With one day in this amazing season to go, I just wish to express my own thanks to this great team for making me believe again. I mean, to really believe and to really enjoy. Granted, my thoughts during most matches have ranged from “oh, great, 2-0, it’s in the bag” one minute to “2-2! Not AGAIN!“ (sans numerous expletives and reddening of face), but that has been part of the emotional rollercoaster. The footballing verve has been incredible and, even if we do not get the “mother of all twists” or the brilliant Hollywood ending, the achievements in the table and on the pitch underscore what has been a sensational season.
Like other Liverpool supporters, I do experience the disappointment and the desperate hope that things would be different. I am certainly not glossing it over, pretending it should not be acknowledged. For me, this team deserved it, even just for karmic reasons.
Everyone is entitled to feel how they feel, but I am offering a different perspective on things – one where we do not have to believe the doomsayers, or attribute blame indiscriminately. It is also one where, for the first time in years, there is a real sense of meaning in the final game.
At worst, there really ought to be a sense of true gratitude. It is easy to wonder “what might have been”, but equally you cannot help but wonder whether fate plays a hand too and things are just out of your control. So many seasons have been like that – including, but not limited to, how Man City won the league two years ago.
Certain factors that might have made the run-in tougher for Man City in the last couple of weeks did not pan out as we had hoped; ultimately, Everton were less incentivised to beat City as their defeats to Palace and Southampton effectively ruled them out of the running for fourth. Spurs losing on the same day meant that Everton’s fifth-placed finish was also safe. Villa secured their safety in the game before they ventured to the Etihad. West Ham are safe and a pretty poor side. Bad omens.
Liverpool put themselves in this position with some brilliant wins and actual consistency. In recent seasons, three straight league wins was “nosebleed stuff”, so 11 on the bounce is a truly phenomenal achievement. Every team can point to slips, own goals and dropping points to teams they would expect to beat. In fact, those slip-ups let Liverpool go top, albeit fleetingly, but Liverpool have steamrollered most teams and will have learned important lessons about those who “park the bus”. It is unreasonable to overlook a winning run like that, to only magnify mistakes, and then point to Steven Gerrard’s slip being “the moment.” If not for Gerrard, Liverpool would have been battling for fourth, so it is always too convenient to look for “moments”, lapses or scapegoats.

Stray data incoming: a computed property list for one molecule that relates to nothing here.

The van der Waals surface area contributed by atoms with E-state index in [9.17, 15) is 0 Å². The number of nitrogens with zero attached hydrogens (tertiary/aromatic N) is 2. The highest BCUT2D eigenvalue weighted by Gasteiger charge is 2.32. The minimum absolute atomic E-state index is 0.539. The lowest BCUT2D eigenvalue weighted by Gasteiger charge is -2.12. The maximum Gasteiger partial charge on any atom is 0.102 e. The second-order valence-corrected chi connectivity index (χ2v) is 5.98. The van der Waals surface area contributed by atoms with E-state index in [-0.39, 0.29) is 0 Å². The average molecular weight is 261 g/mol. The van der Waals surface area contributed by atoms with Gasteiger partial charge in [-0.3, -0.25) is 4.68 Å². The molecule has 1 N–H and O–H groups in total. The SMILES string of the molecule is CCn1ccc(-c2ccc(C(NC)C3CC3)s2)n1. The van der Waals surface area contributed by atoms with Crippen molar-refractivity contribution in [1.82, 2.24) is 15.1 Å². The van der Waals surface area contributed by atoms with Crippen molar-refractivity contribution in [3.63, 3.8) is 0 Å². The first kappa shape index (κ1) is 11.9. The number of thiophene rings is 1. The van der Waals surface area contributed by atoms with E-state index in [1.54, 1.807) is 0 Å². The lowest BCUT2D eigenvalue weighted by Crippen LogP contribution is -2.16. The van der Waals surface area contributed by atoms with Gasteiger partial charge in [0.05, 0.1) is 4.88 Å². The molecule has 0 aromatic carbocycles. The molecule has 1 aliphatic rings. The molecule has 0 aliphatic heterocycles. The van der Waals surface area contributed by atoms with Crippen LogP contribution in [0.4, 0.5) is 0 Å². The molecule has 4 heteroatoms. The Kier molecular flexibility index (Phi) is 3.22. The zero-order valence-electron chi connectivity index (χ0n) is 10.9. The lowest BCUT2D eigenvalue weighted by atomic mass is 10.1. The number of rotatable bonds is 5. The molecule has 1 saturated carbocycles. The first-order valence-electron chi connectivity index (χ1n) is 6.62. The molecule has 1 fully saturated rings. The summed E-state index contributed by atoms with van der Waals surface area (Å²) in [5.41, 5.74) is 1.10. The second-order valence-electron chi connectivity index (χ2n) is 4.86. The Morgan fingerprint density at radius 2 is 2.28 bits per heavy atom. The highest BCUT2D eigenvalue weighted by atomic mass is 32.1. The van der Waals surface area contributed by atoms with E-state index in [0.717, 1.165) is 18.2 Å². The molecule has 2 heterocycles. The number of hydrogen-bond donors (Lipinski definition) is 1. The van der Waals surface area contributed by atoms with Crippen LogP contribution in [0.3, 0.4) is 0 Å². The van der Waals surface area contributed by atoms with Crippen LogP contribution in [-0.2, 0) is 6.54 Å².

Big Sam says he wants Gerrard to win it…
To point to that draw here or that defeat there is to miss the point. Of course, we should have beaten Villa at home or Palace away (God, yes), and if only we had safeguarded those winning positions at Goodison, St James’, Stamford Bridge and the Etihad. If…ONLY. There is no point torturing your mind with “if only”, for Liverpool is still a team in transition and the mistakes can only be used as learning points, rather than emotional scars. This is something Rodgers has preached all season: one game at a time, we are learning all the time, and we cannot change what has happened. We can all be wise in hindsight, but Rodgers is studious about improvement.
It’s not over yet…
The narrative was beautifully poised, and this would have been a fitting season for Liverpool to win the League. The pieces seemed to fit: 24 years, Kenny Dalglish watching from the stands, spellbinding attacking football, Steven Gerrard’s passion, Suarez’s brilliance, 99 goals, Hansen’s last season as a pundit, Carragher’s first…But alas, it does not always end the way it should. Football does not always give you what you want, but occasionally it gives you what you need. It has given the fans their pride back, and it has given Rodgers a brilliant platform from which to build.
And maybe…a Nolan assist.
So, again, nobody knows anything. Nobody realistically predicted this. We all hoped. We always do. Every season starts with hope for every team. This season has finished with it, grown with it and it has taken us on a few journeys. There remains hope (okay, maybe a miracle) for the last day of the season, and hope for the upcoming seasons. Certainly, we know that Anfield will be a difficult ground to visit and Liverpool will be a team in which exciting players will be given a chance to shine. We do not know what the future holds, of course, but all indications are that it will be bright…
Especially if Andy Carroll pops up with the winner in injury time.
Pics: David Rawcliffe-Propaganda Photo